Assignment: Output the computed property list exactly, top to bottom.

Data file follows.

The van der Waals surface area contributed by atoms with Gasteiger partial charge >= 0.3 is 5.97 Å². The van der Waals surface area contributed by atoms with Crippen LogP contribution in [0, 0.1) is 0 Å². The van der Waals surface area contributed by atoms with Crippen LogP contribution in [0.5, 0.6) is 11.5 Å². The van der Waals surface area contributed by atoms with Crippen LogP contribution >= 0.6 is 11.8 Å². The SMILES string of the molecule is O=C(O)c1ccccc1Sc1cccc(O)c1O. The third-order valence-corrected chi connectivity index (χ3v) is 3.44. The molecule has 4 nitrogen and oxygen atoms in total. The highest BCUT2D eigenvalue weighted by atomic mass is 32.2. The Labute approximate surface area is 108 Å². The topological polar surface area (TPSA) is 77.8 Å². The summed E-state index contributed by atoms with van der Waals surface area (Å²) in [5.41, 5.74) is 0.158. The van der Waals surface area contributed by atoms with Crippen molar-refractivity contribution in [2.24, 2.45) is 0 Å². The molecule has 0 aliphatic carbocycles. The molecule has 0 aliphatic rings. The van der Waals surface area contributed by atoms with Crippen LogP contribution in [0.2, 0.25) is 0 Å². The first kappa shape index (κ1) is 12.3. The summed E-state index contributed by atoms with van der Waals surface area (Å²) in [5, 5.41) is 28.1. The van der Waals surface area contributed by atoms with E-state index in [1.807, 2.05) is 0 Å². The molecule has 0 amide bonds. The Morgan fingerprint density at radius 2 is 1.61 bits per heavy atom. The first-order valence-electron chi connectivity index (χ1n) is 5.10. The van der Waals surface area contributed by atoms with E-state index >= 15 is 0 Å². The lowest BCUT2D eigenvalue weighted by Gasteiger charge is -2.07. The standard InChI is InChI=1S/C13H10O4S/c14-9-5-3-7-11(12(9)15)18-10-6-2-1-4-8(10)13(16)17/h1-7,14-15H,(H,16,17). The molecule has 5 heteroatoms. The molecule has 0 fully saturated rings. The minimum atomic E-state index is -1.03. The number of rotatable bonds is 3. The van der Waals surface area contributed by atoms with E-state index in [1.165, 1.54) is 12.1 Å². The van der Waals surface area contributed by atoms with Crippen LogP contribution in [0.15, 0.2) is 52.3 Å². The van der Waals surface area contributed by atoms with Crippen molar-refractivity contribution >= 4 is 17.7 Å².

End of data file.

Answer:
The van der Waals surface area contributed by atoms with Gasteiger partial charge >= 0.3 is 5.97 Å². The van der Waals surface area contributed by atoms with Crippen LogP contribution in [0, 0.1) is 0 Å². The van der Waals surface area contributed by atoms with Crippen LogP contribution in [0.5, 0.6) is 11.5 Å². The van der Waals surface area contributed by atoms with Crippen LogP contribution >= 0.6 is 11.8 Å². The SMILES string of the molecule is O=C(O)c1ccccc1Sc1cccc(O)c1O. The third-order valence-corrected chi connectivity index (χ3v) is 3.44. The molecule has 4 nitrogen and oxygen atoms in total. The highest BCUT2D eigenvalue weighted by atomic mass is 32.2. The Labute approximate surface area is 108 Å². The topological polar surface area (TPSA) is 77.8 Å². The summed E-state index contributed by atoms with van der Waals surface area (Å²) in [5.41, 5.74) is 0.158. The van der Waals surface area contributed by atoms with Crippen molar-refractivity contribution in [2.24, 2.45) is 0 Å². The molecule has 0 aliphatic carbocycles. The molecule has 0 aliphatic rings. The van der Waals surface area contributed by atoms with Crippen LogP contribution in [0.2, 0.25) is 0 Å². The first kappa shape index (κ1) is 12.3. The summed E-state index contributed by atoms with van der Waals surface area (Å²) in [5, 5.41) is 28.1. The van der Waals surface area contributed by atoms with E-state index in [1.807, 2.05) is 0 Å². The molecule has 0 amide bonds. The Morgan fingerprint density at radius 2 is 1.61 bits per heavy atom. The first-order valence-electron chi connectivity index (χ1n) is 5.10. The van der Waals surface area contributed by atoms with E-state index >= 15 is 0 Å². The lowest BCUT2D eigenvalue weighted by Gasteiger charge is -2.07. The standard InChI is InChI=1S/C13H10O4S/c14-9-5-3-7-11(12(9)15)18-10-6-2-1-4-8(10)13(16)17/h1-7,14-15H,(H,16,17). The molecule has 5 heteroatoms. The molecule has 0 fully saturated rings. The minimum atomic E-state index is -1.03. The number of rotatable bonds is 3. The van der Waals surface area contributed by atoms with E-state index in [1.165, 1.54) is 12.1 Å². The van der Waals surface area contributed by atoms with Crippen LogP contribution in [0.15, 0.2) is 52.3 Å². The van der Waals surface area contributed by atoms with Crippen molar-refractivity contribution >= 4 is 17.7 Å².